Resources to Learn More About For Profit Student Loan Forgiveness

Student loans are a big problem for folks in the Middle Tennessee area. After I gave an interview on the “for profit” student loan forgiveness story last week, my phone started ringing off the hook.

One of the statements I made (which didn’t make the interview) was that a borrower who wants to make a forgiveness request may not need to hire a lawyer to help them with this process.

I mean, I love taking client money as much as the next lawyer, but there are resources online that you should review before talking to a lawyer.

I think the official Federal Student Aid website was a great resource. The site is written in good, clear text and contains a a link at the bottom, under the “How to Repay Your Loans” tab. The specific link is “Forgiveness, Cancellation, and Discharge.” This section contains a comprehensive “Frequently Asked Questions” section, as well links to the application to utilize the forgiveness process.

Lawyers are great and can be a benefit in any process like this. But, before you hire one, I’d suggest that you read the website and get an understanding of the issues first. Then, you know, bring in the big guns.

Loophole Under Federal Laws May Allow Some “For Profit” College Student Loans to be Forgiven

 

Last week, I talked to NewsChannel5 about a loophole under federal law that may allow borrowers to have their student loans forgiven, where they attended a “for profit” college that has either closed or made clearly false claims to attract students.

NewsChannel5

The law doesn’t apply to traditional colleges or universities, but, instead, to “for profit” colleges, a list of which can be found here.

These colleges generally target non-traditional students (i.e. older students with full time jobs), generally offer only night or online courses, and are known for advertising aggressively.

A great background “primer” on these issues can be found in “The Rise and Fall of For Profit Schools,” which suggests that the “advertising aggressively” part is the root of the trouble. Saying that “these schools made promises they couldn’t keep,” the article says that the industry may misrepresentations to get the attention of prospective students. This generally involves advertising inflated post-graduation job placement rates, misleading claims about potential future earnings, and lies about their faculty and facility quality.

With the economic downturn, as unemployed workers were looking for work and new job skills, those prospective students were the perfect marks for such alleged claims. Because many were unemployed or low income, the student body relied on federal student financial aid to pay the tuition.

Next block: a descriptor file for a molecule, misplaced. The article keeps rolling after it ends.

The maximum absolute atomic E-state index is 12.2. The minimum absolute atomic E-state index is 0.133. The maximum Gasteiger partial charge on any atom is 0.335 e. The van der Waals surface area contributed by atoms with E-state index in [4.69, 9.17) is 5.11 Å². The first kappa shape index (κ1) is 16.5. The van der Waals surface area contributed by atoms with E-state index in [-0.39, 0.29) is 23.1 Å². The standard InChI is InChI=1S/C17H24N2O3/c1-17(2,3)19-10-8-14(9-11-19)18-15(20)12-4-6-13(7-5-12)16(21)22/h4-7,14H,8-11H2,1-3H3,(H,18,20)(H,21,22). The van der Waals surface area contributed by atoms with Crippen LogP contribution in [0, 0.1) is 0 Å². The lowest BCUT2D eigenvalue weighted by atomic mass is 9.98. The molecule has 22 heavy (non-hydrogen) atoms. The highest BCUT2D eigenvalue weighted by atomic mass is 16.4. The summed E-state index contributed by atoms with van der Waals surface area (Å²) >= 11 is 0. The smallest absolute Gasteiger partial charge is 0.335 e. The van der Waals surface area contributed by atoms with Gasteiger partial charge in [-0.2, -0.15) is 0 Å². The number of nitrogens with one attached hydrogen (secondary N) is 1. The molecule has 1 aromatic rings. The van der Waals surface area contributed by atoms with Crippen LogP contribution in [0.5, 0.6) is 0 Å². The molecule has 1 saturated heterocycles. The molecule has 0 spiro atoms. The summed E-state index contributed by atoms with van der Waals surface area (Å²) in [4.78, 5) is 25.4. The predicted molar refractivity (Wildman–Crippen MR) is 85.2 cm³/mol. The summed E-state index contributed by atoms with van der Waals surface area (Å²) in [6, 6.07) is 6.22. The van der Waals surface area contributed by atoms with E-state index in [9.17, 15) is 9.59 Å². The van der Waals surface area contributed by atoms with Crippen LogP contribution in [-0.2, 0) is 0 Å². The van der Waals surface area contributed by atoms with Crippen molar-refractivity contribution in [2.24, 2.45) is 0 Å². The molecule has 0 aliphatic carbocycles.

The NewsChannel5 report drew from this Wall Street Journal article, which presented the shocking numbers of students availing themselves of the loan forgiveness process. Five years ago, the government had received only a handful of such requests; in the past 6 months, the story says, “more than 7,500 borrowers owing over $164 million have made applications.

Yikes.

Teaching CLE on Social Media for Lawyers: Do you really want your Lawyer as a Facebook Friend?

Because I’m an expert level blogger–or, well, I am when I actually, you know, blog–I’ve been asked to teach the audio CLE seminar “Marketing Your Legal Practice: Websites, Blogs, and More,” presented by M. Lee Smith Publishers. This seminar takes place on Thursday, August 27, 2015, at 2pm CST.

Just like the title says, I’ll be talking about all the things in social media and online that lawyers need to be thinking about. Plus, if you know me, I shoot pretty straight and offer my opinions when I think certain things are a waste of time.

Tune in, follow my advice, and watch the referrals roll in. Or, maybe, watch the scam emails from fake clients roll in (watch that CLE too).

Let’s Get Political for a Moment: My Endorsements for the 2015 Nashville Elections

I stay away from politics. I make sure to always vote, but, aside from the occasional sign in my yard, I tend to read the news, pick who I think would do a good job (regardless of party affiliation), and go back home. I don’t even wear the “I Voted” sticker.

But, this year is a little different, because I personally know some candidates and really think they’d do a great job. (And, if you know me in real life, you know that I wouldn’t go to this trouble unless I was sincere.)

First Endorsement: Charles Robert Bone for Mayor. (Disclaimer: I work with CRB.) When Charles Robert first announced he was running for mayor, I hated the idea, but not for any good reason. Instead, because he’s one of the smartest, hardest working lawyers at our firm. Why should Nashville’s gain be my firm’s loss, right?

Here at the firm, when we have a complicated case that needs some strong, smart firepower, my practice group has always roped Charles Robert in. He’s a great lawyer, smart, practical, and a leader at our firm. Plus, he’s sincere, nice, and funny. He’s got a real “Nashville” vibe, and he’s the type of person I want representing my city as we make some tough decisions in the next few years. I’m voting for him.